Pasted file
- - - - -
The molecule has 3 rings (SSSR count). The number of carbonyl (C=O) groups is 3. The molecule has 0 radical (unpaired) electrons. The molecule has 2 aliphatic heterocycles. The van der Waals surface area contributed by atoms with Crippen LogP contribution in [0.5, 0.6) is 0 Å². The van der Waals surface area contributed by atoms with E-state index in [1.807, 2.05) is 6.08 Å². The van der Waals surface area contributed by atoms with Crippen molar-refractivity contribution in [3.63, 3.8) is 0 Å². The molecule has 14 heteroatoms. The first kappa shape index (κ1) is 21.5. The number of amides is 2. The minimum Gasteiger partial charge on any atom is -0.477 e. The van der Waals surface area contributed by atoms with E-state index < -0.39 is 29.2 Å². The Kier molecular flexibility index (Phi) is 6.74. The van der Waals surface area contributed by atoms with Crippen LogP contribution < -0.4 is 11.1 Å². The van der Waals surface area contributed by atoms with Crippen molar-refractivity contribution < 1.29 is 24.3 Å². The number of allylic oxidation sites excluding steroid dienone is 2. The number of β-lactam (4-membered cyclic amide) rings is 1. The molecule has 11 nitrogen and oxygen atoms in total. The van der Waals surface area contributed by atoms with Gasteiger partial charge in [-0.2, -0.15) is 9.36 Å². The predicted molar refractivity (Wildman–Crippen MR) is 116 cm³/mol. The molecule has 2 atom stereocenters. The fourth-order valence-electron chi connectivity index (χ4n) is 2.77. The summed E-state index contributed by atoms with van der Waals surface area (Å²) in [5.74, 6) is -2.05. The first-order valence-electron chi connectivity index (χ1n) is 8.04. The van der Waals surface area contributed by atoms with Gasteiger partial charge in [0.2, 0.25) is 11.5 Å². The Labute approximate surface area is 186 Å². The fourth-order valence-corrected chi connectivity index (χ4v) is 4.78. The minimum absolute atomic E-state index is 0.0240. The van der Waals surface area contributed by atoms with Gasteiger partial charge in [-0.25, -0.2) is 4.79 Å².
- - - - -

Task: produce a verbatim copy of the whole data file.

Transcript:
The molecule has 3 rings (SSSR count). The number of carbonyl (C=O) groups is 3. The molecule has 0 radical (unpaired) electrons. The molecule has 2 aliphatic heterocycles. The van der Waals surface area contributed by atoms with Crippen LogP contribution in [0.5, 0.6) is 0 Å². The van der Waals surface area contributed by atoms with E-state index in [1.807, 2.05) is 6.08 Å². The van der Waals surface area contributed by atoms with Crippen molar-refractivity contribution in [3.63, 3.8) is 0 Å². The molecule has 14 heteroatoms. The first kappa shape index (κ1) is 21.5. The number of amides is 2. The minimum Gasteiger partial charge on any atom is -0.477 e. The van der Waals surface area contributed by atoms with E-state index < -0.39 is 29.2 Å². The Kier molecular flexibility index (Phi) is 6.74. The van der Waals surface area contributed by atoms with Crippen LogP contribution < -0.4 is 11.1 Å². The van der Waals surface area contributed by atoms with Crippen molar-refractivity contribution < 1.29 is 24.3 Å². The number of allylic oxidation sites excluding steroid dienone is 2. The number of β-lactam (4-membered cyclic amide) rings is 1. The molecule has 11 nitrogen and oxygen atoms in total. The van der Waals surface area contributed by atoms with Gasteiger partial charge in [-0.2, -0.15) is 9.36 Å². The predicted molar refractivity (Wildman–Crippen MR) is 116 cm³/mol. The molecule has 2 atom stereocenters. The fourth-order valence-electron chi connectivity index (χ4n) is 2.77. The summed E-state index contributed by atoms with van der Waals surface area (Å²) in [5.74, 6) is -2.05. The first-order valence-electron chi connectivity index (χ1n) is 8.04. The van der Waals surface area contributed by atoms with Gasteiger partial charge in [0.2, 0.25) is 11.5 Å². The Labute approximate surface area is 186 Å². The fourth-order valence-corrected chi connectivity index (χ4v) is 4.78. The minimum absolute atomic E-state index is 0.0240. The van der Waals surface area contributed by atoms with Gasteiger partial charge in [-0.25, -0.2) is 4.79 Å².